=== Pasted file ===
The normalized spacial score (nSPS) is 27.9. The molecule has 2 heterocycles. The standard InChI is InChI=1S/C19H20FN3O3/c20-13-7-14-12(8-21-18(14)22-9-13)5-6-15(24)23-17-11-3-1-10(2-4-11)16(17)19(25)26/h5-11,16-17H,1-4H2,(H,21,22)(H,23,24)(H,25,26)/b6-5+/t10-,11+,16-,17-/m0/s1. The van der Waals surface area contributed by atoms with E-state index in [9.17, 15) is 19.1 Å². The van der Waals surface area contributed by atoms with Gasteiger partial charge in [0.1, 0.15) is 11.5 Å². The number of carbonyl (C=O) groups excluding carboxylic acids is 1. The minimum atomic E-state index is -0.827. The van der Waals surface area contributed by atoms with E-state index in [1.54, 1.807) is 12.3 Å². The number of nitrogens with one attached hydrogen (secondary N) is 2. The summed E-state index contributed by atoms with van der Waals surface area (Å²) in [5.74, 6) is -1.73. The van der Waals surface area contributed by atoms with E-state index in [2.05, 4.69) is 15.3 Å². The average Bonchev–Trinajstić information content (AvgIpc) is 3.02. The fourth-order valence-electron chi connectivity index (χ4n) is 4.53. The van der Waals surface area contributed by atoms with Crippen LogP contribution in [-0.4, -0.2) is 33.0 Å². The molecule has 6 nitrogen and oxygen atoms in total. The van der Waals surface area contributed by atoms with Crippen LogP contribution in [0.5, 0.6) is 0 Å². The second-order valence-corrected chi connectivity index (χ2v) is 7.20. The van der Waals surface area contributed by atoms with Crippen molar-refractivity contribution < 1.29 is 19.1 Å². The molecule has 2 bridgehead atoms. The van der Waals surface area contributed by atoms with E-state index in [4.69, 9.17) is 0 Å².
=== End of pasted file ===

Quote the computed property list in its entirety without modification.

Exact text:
The normalized spacial score (nSPS) is 27.9. The molecule has 2 heterocycles. The standard InChI is InChI=1S/C19H20FN3O3/c20-13-7-14-12(8-21-18(14)22-9-13)5-6-15(24)23-17-11-3-1-10(2-4-11)16(17)19(25)26/h5-11,16-17H,1-4H2,(H,21,22)(H,23,24)(H,25,26)/b6-5+/t10-,11+,16-,17-/m0/s1. The van der Waals surface area contributed by atoms with E-state index in [9.17, 15) is 19.1 Å². The van der Waals surface area contributed by atoms with Gasteiger partial charge in [0.1, 0.15) is 11.5 Å². The number of carbonyl (C=O) groups excluding carboxylic acids is 1. The minimum atomic E-state index is -0.827. The van der Waals surface area contributed by atoms with E-state index in [1.54, 1.807) is 12.3 Å². The number of nitrogens with one attached hydrogen (secondary N) is 2. The summed E-state index contributed by atoms with van der Waals surface area (Å²) in [5.74, 6) is -1.73. The van der Waals surface area contributed by atoms with E-state index in [2.05, 4.69) is 15.3 Å². The average Bonchev–Trinajstić information content (AvgIpc) is 3.02. The fourth-order valence-electron chi connectivity index (χ4n) is 4.53. The van der Waals surface area contributed by atoms with Crippen LogP contribution in [-0.4, -0.2) is 33.0 Å². The molecule has 6 nitrogen and oxygen atoms in total. The van der Waals surface area contributed by atoms with Crippen LogP contribution in [0.5, 0.6) is 0 Å². The second-order valence-corrected chi connectivity index (χ2v) is 7.20. The van der Waals surface area contributed by atoms with Crippen molar-refractivity contribution < 1.29 is 19.1 Å². The molecule has 2 bridgehead atoms. The van der Waals surface area contributed by atoms with E-state index in [4.69, 9.17) is 0 Å².